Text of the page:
First off despite the option to turn on person detection showing up for just the latest of my Wyze V2s when I added it and only for that cam for some reason, person detection is still not supported in RTSP firmware. I confirmed it did not work with the demo_V2_RTSP_4.28.4.41 firmware.

I started this post as an update to the above and on the Pan RTSP firmware. See related Pan video. So I went to my downloads folder to get the version number for the Pan firmware and noticed the last version I downloaded on 8/25 appeared to have an older version number (demo_Pan_rtsp_4.20.3.48) than the one I had downloaded before on 8/10 (demo_Pan_rtsp_4.29.4.41). Interestingly when I went to my tablet to confirm which I had installed on the camera the app would not even finish loading. Even after a repower. I had to install the Wyze app on my phone to go check that it was indeed demo_Pan_rtsp_4.20.3.48. The reason seems to be conflicting info. In this post the later firmware is listed both as beta and the current version. demo_Pan_rtsp_4.29.4.41 appears to be the same 5/10/2019 update form the pan beta zip. Note they have started making links to the bin files now instead of the zips and you can not see the folder listing online so file compile dates are now hidden. So it looks like I still need to update my Pan cam. Note with RTSP you can not update the camera from the app. You have to do it manually via the SD card.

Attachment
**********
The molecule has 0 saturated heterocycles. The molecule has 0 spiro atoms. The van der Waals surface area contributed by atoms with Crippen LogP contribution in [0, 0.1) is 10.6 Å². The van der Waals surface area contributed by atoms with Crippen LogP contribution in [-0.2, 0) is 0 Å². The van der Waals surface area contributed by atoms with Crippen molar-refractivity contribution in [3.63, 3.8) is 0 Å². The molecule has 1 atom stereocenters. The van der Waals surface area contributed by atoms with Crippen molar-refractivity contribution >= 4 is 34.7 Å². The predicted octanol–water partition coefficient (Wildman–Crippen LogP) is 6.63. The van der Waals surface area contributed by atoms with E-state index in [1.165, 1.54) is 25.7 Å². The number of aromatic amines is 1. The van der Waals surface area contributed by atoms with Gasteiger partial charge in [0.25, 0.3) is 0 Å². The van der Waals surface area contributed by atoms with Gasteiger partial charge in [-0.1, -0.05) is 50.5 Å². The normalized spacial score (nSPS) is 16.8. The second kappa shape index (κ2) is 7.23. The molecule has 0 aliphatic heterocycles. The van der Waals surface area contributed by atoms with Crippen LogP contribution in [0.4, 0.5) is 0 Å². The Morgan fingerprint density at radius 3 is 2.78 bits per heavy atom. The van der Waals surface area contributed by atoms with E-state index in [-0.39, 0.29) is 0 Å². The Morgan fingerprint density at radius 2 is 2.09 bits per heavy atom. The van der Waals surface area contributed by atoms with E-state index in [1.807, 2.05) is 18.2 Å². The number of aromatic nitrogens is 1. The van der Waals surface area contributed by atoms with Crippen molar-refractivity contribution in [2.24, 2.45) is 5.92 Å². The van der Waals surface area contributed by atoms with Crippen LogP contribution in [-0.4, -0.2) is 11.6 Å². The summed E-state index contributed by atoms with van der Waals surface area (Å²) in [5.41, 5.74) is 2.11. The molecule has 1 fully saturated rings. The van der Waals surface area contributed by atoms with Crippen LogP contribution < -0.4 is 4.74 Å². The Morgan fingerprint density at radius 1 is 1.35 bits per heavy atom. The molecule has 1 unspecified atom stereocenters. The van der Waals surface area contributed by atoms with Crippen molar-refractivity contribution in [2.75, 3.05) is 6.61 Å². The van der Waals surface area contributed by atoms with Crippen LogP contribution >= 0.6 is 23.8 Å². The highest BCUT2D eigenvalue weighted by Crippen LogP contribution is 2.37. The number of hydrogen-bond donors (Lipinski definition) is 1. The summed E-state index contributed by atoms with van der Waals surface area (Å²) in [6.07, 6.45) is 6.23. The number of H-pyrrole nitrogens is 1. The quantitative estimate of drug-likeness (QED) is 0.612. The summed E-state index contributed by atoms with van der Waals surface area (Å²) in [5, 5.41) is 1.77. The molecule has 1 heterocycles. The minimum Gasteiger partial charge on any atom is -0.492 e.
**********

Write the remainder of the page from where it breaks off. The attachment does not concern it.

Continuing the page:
Sunday, August 25, 2019

My current setup